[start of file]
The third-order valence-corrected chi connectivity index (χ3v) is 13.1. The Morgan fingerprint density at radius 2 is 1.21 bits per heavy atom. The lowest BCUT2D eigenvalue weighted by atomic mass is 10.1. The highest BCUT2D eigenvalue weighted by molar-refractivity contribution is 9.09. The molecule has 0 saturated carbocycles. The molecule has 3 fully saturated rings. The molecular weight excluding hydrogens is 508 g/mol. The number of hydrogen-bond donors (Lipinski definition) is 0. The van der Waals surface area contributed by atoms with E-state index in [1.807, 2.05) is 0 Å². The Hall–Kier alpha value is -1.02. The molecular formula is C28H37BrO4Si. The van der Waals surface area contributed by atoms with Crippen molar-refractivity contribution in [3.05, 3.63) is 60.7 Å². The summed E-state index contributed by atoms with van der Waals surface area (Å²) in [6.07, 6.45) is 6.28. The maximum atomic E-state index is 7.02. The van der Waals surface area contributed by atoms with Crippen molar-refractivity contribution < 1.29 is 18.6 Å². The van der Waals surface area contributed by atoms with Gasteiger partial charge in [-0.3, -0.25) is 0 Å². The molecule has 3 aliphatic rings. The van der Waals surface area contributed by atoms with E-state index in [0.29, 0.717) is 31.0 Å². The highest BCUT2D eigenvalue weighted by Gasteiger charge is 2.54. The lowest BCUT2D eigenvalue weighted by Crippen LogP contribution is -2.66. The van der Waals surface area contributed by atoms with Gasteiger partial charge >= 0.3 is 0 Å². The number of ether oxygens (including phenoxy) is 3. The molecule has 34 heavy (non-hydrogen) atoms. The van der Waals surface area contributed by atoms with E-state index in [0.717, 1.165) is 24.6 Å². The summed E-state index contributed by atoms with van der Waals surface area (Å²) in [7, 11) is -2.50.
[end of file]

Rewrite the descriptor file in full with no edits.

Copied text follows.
The third-order valence-corrected chi connectivity index (χ3v) is 13.1. The Morgan fingerprint density at radius 2 is 1.21 bits per heavy atom. The lowest BCUT2D eigenvalue weighted by atomic mass is 10.1. The highest BCUT2D eigenvalue weighted by molar-refractivity contribution is 9.09. The molecule has 0 saturated carbocycles. The molecule has 3 fully saturated rings. The molecular weight excluding hydrogens is 508 g/mol. The number of hydrogen-bond donors (Lipinski definition) is 0. The van der Waals surface area contributed by atoms with E-state index in [1.807, 2.05) is 0 Å². The Hall–Kier alpha value is -1.02. The molecular formula is C28H37BrO4Si. The van der Waals surface area contributed by atoms with Crippen molar-refractivity contribution in [3.05, 3.63) is 60.7 Å². The summed E-state index contributed by atoms with van der Waals surface area (Å²) in [6.07, 6.45) is 6.28. The maximum atomic E-state index is 7.02. The van der Waals surface area contributed by atoms with Crippen molar-refractivity contribution < 1.29 is 18.6 Å². The van der Waals surface area contributed by atoms with Gasteiger partial charge in [-0.3, -0.25) is 0 Å². The molecule has 3 aliphatic rings. The van der Waals surface area contributed by atoms with E-state index in [0.29, 0.717) is 31.0 Å². The highest BCUT2D eigenvalue weighted by Gasteiger charge is 2.54. The lowest BCUT2D eigenvalue weighted by Crippen LogP contribution is -2.66. The van der Waals surface area contributed by atoms with Gasteiger partial charge >= 0.3 is 0 Å². The number of ether oxygens (including phenoxy) is 3. The molecule has 34 heavy (non-hydrogen) atoms. The van der Waals surface area contributed by atoms with E-state index in [0.717, 1.165) is 24.6 Å². The summed E-state index contributed by atoms with van der Waals surface area (Å²) in [7, 11) is -2.50.